For most of your fishing here a 5 to 6 weight fly rod is perfect. We mainly stick with floating fly lines, but if the fishing is slow (suggesting the fish are holding deep), an intermediate fly line is valuable. We use tapered leaders attached to a 3X fluorocarbon tippet that provides a breaking strain of around 8 pounds, which is more than enough. Look, the occasional fish will snap your tippet like cotton, but you just learn to live with that.
The flies we use are mainly big, bright, attractor patterns, or imitations of the ubiquitous dragon-fly or damsel-fly nymphs. There will be days when trout rise to the surface after terrestrial insects, or hatching mayflies or sedges, when you can have some of the most exciting stillwater fishing using dry flies like the DDD, or Kaufmann’s Stimulator. You will mainly fish from a float tube or kick boat, simply because the margins of many of the lakes are weeded and you will not reach the deep, clear water from the bank as easily as you will in a float tube. Waders and flippers consequently become essential items of your tackle, as does a small anchor to hold your tube in position.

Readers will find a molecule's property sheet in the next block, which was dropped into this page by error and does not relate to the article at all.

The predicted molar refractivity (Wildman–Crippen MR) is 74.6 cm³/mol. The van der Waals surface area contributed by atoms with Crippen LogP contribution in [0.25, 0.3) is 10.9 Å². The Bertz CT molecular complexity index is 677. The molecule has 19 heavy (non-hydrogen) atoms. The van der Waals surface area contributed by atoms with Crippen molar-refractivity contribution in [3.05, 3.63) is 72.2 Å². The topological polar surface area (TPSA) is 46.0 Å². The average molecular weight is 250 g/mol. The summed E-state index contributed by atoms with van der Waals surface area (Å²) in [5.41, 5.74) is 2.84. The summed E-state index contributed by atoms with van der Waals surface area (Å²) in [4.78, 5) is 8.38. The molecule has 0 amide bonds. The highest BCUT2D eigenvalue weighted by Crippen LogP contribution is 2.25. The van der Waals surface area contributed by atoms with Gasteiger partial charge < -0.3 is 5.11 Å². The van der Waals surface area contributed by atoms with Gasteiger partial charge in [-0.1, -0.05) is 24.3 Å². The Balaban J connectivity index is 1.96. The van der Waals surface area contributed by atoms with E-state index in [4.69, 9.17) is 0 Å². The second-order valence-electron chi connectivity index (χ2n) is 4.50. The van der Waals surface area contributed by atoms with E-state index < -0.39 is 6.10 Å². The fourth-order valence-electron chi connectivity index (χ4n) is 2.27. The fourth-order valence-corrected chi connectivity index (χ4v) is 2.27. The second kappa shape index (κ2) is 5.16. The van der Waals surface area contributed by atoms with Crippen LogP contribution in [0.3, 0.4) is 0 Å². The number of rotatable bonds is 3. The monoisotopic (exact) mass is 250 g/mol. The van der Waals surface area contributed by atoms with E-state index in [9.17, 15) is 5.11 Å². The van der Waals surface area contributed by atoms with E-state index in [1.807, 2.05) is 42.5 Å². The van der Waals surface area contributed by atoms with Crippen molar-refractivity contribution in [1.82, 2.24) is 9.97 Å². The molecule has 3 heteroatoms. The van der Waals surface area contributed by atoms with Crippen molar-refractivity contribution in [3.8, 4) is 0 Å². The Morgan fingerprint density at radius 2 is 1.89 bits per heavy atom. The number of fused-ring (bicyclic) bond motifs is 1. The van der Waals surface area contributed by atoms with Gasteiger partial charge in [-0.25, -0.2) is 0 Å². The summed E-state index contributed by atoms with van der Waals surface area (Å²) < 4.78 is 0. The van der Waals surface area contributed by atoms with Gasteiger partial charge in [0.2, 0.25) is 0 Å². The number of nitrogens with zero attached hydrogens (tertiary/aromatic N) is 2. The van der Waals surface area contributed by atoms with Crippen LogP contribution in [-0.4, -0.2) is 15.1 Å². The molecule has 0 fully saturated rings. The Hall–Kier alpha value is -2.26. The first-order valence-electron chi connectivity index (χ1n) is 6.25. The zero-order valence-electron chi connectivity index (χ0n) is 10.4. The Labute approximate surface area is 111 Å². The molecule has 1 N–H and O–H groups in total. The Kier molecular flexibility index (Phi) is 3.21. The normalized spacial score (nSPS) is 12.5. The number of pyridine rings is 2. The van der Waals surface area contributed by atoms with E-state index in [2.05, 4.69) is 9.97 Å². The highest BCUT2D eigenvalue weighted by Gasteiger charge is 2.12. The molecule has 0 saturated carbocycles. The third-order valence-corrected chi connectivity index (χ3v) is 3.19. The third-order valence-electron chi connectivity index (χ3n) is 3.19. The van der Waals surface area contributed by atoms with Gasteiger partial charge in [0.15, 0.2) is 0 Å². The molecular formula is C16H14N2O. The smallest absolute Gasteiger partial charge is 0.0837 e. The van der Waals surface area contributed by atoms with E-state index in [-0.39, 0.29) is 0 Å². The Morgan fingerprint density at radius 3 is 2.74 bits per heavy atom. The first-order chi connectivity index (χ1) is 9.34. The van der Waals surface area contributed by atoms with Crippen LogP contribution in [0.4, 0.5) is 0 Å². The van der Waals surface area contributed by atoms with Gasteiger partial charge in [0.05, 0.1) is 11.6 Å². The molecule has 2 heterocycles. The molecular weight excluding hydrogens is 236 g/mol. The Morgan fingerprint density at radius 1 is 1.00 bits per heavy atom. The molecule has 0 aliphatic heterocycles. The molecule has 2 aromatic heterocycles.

Add to the essential item list a warm pair of fishing gloves, thermal long johns, a hat, rain gear, a wind cheater, dark glasses with polarised lenses and sun tan lotion. And when the trout don’t snap you, a large landing net is essential. Finally, you will spend long hours out on the water and will be pretty chilly when you get out. This is when a thermos of hot coffee can feel like it just saved your life.
I once asked a Highland Lodge regular about the best time to visit, and he replied, ‘Whenever you can get away’, which I suppose was his way of saying it’s a great place all year round. But if you have to pick a season I’d say autumn, from early March through April, even deep into May. It is a time of year when you can expect the temperatures to drop steeply in the evening, but the days will mainly be clear and sunny.
As a rule, we make our annual trip plumb in the heart of winter, simply because the water is exquisitely clear in these months, and the trout are still bright with spawning colours, all of which are ideal for underwater photography. But Dordrecht is now officially the coldest town in South Africa, so brace yourself for some freezing conditions, even snowfalls, if you choose to go at this time of year.